Book review: Canada By Bicycle
Canada is the world’s second biggest country, so riding your bike across it is no small challenge.
We’re talking 7,000km of pedalling over a constantly changing terrain, from the high peaks of the Rocky Mountains to the flat farming fields of the prairies and through isolated fishing villages in the Maritime provinces.
That’s why it’s good to have some advice from a cyclist who’s done it before and few accounts are as detailed as Canada By Bicycle – a book written by Steve Langston. The guide traces the bike tour that Steve did from west to east across Canada in the summer of 2009.
Two things amazed us about this guide. First, it’s freely available online so you can have a good look through the chapters and see if this is the book for you before buying it. Second, there is an incredible amount of detail on all the practical issues that cyclists crossing Canada may face.
The book starts with solid advice on the basics of any cross Canada journey. You learn about seasons (May to October is best), why you should ideally bike from west to east (prevailing winds) and how much money you can reasonably expect to spend.
Topics like camping in bear country and putting your bike on a bus in Canada are also covered, along with some quirky tips from Steve’s touring experience. Ever thought of using a frisbee as a dinner plate? We hadn’t until we read this book.
The heart of Canada By Bicycle is the daily route descriptions. The 72 days that Steve took to bike from Vancouver, British Columbia on the west coast to St. Johns, Newfoundland on the Atlantic Ocean are outlined in detail. You’ll find maps and turn-by-turn cue sheets as well as helpful information on campgrounds, bike shops and the history of the areas you’re passing through.
Having biked across much of Canada ourselves, we were pleased to see many of the same places we visited mentioned along the way. The book covers all the main stopping points and attractions. While some of the information is fairly obvious, it’s nice to have it all written down in one place. There are a few hidden gems as well, like the mention of a bike shop in Ontario that has a free campground for cyclists. It would be easy to pedal past completely unaware of this treasure if you didn’t read Canada By Bicycle.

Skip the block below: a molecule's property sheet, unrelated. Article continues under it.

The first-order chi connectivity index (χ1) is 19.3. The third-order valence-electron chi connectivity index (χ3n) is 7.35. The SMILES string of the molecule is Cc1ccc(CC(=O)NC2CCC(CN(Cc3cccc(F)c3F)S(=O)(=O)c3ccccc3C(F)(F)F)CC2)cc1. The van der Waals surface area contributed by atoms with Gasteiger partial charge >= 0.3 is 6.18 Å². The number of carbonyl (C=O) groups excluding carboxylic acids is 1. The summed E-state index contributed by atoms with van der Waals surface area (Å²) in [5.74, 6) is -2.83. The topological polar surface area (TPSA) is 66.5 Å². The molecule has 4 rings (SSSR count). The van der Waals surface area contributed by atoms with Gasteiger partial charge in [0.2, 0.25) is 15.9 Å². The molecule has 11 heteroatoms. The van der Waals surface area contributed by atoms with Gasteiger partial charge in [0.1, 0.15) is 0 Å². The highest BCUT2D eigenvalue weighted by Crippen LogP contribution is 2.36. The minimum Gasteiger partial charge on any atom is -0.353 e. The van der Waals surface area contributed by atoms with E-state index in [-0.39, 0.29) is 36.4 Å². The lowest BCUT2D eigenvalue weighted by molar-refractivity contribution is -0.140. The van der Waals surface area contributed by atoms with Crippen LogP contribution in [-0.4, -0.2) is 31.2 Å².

We were also happy to see the route through Manitoba take a swing to the north, away from a particularly dangerous stretch of highway and towards lesser known but beautiful places like the small towns of Dauphin and Gimli and Riding Mountain National Park.
In fact, if we had one request for future editions of Canada By Bicycle it would be for more side trips away from busier roads. This isn’t always easy in Canada because the country’s low population density means far fewer backroads than in the United States but sometimes we felt this book missed out on some beautiful rides.
In Nova Scotia, for example, the coastal road that runs between Amherst and Truro along the Bay of Fundy, taking in villages along the Bay of Fundy like Parrsboro and Five Islands, is quieter, more scenic and offers more attractions to visit, including the UNESCO World Heritage fossil cliffs of Joggins, than the busy highway route outlined in the book.
Another thing we noticed about Canada By Bicycle is that some of the suggested days are quite long. Our average day on a bike tour is about 80km but Steve regularly covers 100km or more. This isn’t such big a deal since you can almost always find alternative places to stop (especially if you are willing to do some free camping) but it’s something to keep in mind when you’re deciding how long a trip across Canada might take. At a leisurely pace, you might want a full five months to go from coast to coast.
Overall, Canada By Bicycle is a great resource for any cyclist considering a trip across this massive country. Checking out the website is a must (you can add your comments after you’ve ridden across Canada to help keep the book updated) and a printed copy as a reference guide for what’s coming up on the road ahead wouldn’t be out of place in your panniers either.
You can buy printed copies in many bookshops across Canada, from Mountain Equipment Co-op and on Amazon.